Dec. 1, 1999 -- "The Limey" is a very stylish, artistic film about some gangsters with a bit of a feud, which leads to a lot of people getting killed.
Director Steve Soderbergh (who last directed "Out of Sight") this time gets carried away with the flashbacks and flashforwards. The viewer feels like he's in a dark room with a stroboscope going, and a lot of people are being replaced between strobe flashes. It is hard to keep track of what was happening, or what will happen, or whatever. By the end of the movie, you don't really care.
Terence Stamp (of "Bowfinger" and "The Phantom Menace") plays Wilson, the Limey, a hardened ex-con from England come to Los Angeles to find out about the death of his daughter under mysterious circumstances. He finds out that a big-time record producer with mob ties, Valentine (Peter Fonda of "Ulee's Gold") may be the one behind her death.
Wilson goes after Valentine, starting with some criminals who underestimate his toughness and deadliness. Valentine starts to get worried. After a while, he starts feeling like a fish caught in a net. There is no escaping Wilson's deadly pursuit. Despite all the violence in the film. It is not made like an action film. The violence is often implied, rather than shown.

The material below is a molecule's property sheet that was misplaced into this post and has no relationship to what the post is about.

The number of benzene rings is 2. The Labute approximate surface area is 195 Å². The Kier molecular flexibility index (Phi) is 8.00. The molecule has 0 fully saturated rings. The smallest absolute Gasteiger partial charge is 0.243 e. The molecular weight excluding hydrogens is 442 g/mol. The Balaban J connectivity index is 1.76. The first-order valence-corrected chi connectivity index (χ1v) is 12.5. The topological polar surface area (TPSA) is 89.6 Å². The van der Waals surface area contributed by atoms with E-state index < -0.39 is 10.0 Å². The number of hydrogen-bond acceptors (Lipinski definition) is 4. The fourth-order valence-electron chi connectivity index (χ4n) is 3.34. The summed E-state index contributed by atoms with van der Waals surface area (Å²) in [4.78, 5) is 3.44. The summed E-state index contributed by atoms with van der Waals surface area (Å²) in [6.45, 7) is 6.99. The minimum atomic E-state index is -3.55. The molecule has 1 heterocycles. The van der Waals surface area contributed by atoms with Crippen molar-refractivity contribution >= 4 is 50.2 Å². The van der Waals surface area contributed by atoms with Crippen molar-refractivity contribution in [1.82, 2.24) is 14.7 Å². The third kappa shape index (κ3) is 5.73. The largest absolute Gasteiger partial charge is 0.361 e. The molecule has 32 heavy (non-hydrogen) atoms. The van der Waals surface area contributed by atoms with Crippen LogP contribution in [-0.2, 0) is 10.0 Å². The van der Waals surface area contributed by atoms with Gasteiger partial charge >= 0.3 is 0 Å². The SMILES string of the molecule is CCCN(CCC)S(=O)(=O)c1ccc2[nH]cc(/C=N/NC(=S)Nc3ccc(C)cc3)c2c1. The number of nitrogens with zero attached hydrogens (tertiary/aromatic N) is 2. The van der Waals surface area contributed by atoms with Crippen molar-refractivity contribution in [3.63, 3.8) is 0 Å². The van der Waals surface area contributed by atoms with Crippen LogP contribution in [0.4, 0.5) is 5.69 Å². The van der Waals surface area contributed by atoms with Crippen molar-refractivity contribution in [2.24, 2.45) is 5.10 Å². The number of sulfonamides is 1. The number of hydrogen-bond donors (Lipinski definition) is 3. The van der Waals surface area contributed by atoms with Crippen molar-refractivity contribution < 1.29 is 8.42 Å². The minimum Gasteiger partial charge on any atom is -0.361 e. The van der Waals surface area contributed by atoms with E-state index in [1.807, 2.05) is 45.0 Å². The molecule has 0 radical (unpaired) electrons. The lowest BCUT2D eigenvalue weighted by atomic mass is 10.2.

At the end of the film, we do get sort of a resolution about what happened to Wilson's daughter and how Wilson feels about that. To me, it wasn't a satisfactory resolution. It seemed to be about half-told, and that's the same problem I had with the rest of the film. It just did not seem like a fully realized story.
This film, I think, demonstrates the fact, that it certain types of storytelling, at least, images can only go so far in telling the story. You need some good dialogue at times. "Smoke" is one of my favorite movies with great dialogue. Some would say it has too much dialogue, but I think it proves a film can tolerate a lot of dialogue if it moves the story along. "The Limey" lacks good dialogue, and as a result, the images can't carry the film. For instance, the dialogue between Wilson and Elaine (Lesley Ann Warren of "Twin Falls Idaho") could have shed a lot of light on the plot, but it didn't go far enough, ditto with the dialogue between Wilson and Ed (Luis Guzmán of "The Bone Collector").
Stamp is very effective as Wilson, the brooding, relentless killer. and Guzmán is good as a man who feels something should be done to set right the killing of Wilson's daughter. Many of the interactions between the other characters seemed stiff and unconvincing, as if they were acting in a home movie of some sort and they didn't have any idea what the plot of the movie was. This film rates a D.
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